Creativity in PR 5th edition launches today!

Creativity in PR 5th edition launches today!

Defining creativity in PR, exploring who is winning the war of ideas and the client/PR agency relationship.

Today we’re launching the fifth edition of our Global Creativity in PR study, along with the Holmes Report. The study will survey attitudes towards key industry issues, including creative quality; factors that drive great work; training and recruitment; the client/agency relationship and key trends that are influencing day to day creative work.

This year in the study we’re asking a small group of senior in-house CMOs and CCOs to explore how their creative requirements are changing. I’ve been working in the communications industry for nearly 25 years, with the past 7 focussed on creativity. In that time much has changed, and I believe that creativity is as relevant and important as it has ever been to driving business results.
But defining creativity in PR is no mean feat! In previous years we’ve asked respondents to define creativity  and we’ve been asked to define it ourselves. As co-author for the fight edition of the Creativity In PR study I know that creativity in any domain is a notoriously tricky thing to define, but we thought we’d give it a go as we launch today!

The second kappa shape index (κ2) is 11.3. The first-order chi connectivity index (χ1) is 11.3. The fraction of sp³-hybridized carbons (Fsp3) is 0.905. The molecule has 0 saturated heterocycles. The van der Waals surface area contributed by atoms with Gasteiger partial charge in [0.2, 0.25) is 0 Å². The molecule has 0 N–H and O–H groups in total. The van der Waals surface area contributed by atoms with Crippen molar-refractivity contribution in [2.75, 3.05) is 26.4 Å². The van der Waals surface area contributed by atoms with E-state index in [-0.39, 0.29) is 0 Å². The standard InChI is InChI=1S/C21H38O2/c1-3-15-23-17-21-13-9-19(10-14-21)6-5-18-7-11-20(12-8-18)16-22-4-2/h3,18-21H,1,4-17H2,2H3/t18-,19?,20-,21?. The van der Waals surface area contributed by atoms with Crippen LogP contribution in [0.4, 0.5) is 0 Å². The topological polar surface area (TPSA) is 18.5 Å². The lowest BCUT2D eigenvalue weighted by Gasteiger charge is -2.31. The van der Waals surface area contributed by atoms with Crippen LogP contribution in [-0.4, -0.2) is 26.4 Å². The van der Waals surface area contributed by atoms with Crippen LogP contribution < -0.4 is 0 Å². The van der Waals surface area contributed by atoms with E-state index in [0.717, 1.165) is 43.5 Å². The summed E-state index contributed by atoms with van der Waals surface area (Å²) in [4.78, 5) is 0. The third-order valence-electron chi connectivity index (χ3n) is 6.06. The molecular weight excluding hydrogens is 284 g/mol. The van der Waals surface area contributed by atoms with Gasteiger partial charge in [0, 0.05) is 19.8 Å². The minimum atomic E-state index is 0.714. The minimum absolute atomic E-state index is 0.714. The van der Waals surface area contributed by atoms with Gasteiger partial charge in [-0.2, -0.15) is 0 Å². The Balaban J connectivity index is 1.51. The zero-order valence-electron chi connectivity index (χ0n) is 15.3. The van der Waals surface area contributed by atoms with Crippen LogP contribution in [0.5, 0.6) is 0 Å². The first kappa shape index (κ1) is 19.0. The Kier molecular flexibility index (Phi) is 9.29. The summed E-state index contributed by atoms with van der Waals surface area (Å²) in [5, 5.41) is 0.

Having researched and studied the subject extensively for my MSc in Creativity, Innovation and Leadership, there are definitely some common themes. When defining creativity in PR, what we’re really trying to define is how we measure the ideas we produce and implement for clients and stakeholders and the influence they have on business objectives. I believe that creativity in PR is defined by:
  • The ability to outthink the competition, rather than simply outspend them (earn it).
  • The novelty or ‘newness’ of the idea.
  • The emotion that the work stirs, particularly vs a purely rational argument.
  • The influence and impact (recommendation, media coverage, fame) delivered by the creative work.
  • The value of that influence and impact (profit, behaviour change, enhanced reputation).

Context is also important. In the cultural context of the consumer frenzy of the biggest trading day of the year – Black Friday – US retailer REI’s bold #optoutside campaign ensured that the brand stood out amongst a sea of sameness.

A pop up restaurant to promote a food brand is nothing new, but when it’s serving up bugs to promote Rentokil’s B2B pest control services like the award-winning Pestaraunt

Or a Walkers crisps sarnie cafe hidden speakeasy-style in a newsagent, the context changes the way we view the idea.

Take the creativity in PR survey here. Thanks for collaborating with us on this topic for this fifth edition of the study, and as ever we look forward to reading all your responses.

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